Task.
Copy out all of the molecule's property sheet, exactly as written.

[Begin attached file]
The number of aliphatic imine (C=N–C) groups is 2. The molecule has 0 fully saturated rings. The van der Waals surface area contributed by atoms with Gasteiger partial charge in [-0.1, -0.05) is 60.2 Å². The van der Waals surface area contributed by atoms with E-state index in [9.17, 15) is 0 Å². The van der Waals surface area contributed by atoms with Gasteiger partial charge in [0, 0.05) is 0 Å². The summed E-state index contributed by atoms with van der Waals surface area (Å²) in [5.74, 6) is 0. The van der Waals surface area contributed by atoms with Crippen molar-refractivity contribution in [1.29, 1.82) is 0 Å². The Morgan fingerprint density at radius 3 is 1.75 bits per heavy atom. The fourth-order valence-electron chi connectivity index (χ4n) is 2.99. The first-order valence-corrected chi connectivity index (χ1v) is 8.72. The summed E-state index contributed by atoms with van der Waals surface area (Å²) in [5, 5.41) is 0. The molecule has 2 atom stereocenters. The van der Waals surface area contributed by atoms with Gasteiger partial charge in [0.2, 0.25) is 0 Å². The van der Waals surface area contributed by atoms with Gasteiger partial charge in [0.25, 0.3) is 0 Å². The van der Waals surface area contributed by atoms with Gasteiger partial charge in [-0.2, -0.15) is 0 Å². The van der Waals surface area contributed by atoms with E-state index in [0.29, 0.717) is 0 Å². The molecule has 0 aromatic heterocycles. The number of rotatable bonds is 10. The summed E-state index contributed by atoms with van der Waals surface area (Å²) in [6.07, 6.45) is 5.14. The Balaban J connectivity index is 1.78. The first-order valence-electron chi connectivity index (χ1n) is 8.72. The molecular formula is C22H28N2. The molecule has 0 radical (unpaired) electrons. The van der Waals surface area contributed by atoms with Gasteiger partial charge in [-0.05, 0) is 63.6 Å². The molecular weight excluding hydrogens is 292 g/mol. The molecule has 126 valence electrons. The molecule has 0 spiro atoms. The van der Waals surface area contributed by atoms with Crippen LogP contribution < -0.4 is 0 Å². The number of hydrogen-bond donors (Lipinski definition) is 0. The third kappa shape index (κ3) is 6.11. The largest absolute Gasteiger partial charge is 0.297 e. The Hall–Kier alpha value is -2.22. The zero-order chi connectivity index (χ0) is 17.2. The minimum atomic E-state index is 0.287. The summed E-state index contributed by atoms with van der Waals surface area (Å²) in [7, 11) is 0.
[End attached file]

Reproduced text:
The number of aliphatic imine (C=N–C) groups is 2. The molecule has 0 fully saturated rings. The van der Waals surface area contributed by atoms with Gasteiger partial charge in [-0.1, -0.05) is 60.2 Å². The van der Waals surface area contributed by atoms with E-state index in [9.17, 15) is 0 Å². The van der Waals surface area contributed by atoms with Gasteiger partial charge in [0, 0.05) is 0 Å². The summed E-state index contributed by atoms with van der Waals surface area (Å²) in [5.74, 6) is 0. The van der Waals surface area contributed by atoms with Crippen molar-refractivity contribution in [1.29, 1.82) is 0 Å². The Morgan fingerprint density at radius 3 is 1.75 bits per heavy atom. The fourth-order valence-electron chi connectivity index (χ4n) is 2.99. The first-order valence-corrected chi connectivity index (χ1v) is 8.72. The summed E-state index contributed by atoms with van der Waals surface area (Å²) in [5, 5.41) is 0. The molecule has 2 atom stereocenters. The van der Waals surface area contributed by atoms with Gasteiger partial charge in [0.2, 0.25) is 0 Å². The van der Waals surface area contributed by atoms with Gasteiger partial charge in [0.25, 0.3) is 0 Å². The van der Waals surface area contributed by atoms with Gasteiger partial charge in [-0.2, -0.15) is 0 Å². The van der Waals surface area contributed by atoms with E-state index in [0.29, 0.717) is 0 Å². The molecule has 0 aromatic heterocycles. The number of rotatable bonds is 10. The summed E-state index contributed by atoms with van der Waals surface area (Å²) in [6.07, 6.45) is 5.14. The Balaban J connectivity index is 1.78. The first-order valence-electron chi connectivity index (χ1n) is 8.72. The molecular formula is C22H28N2. The molecule has 0 radical (unpaired) electrons. The van der Waals surface area contributed by atoms with Gasteiger partial charge in [-0.05, 0) is 63.6 Å². The molecular weight excluding hydrogens is 292 g/mol. The molecule has 126 valence electrons. The molecule has 0 spiro atoms. The van der Waals surface area contributed by atoms with Crippen LogP contribution < -0.4 is 0 Å². The number of hydrogen-bond donors (Lipinski definition) is 0. The third kappa shape index (κ3) is 6.11. The largest absolute Gasteiger partial charge is 0.297 e. The Hall–Kier alpha value is -2.22. The zero-order chi connectivity index (χ0) is 17.2. The minimum atomic E-state index is 0.287. The summed E-state index contributed by atoms with van der Waals surface area (Å²) in [7, 11) is 0.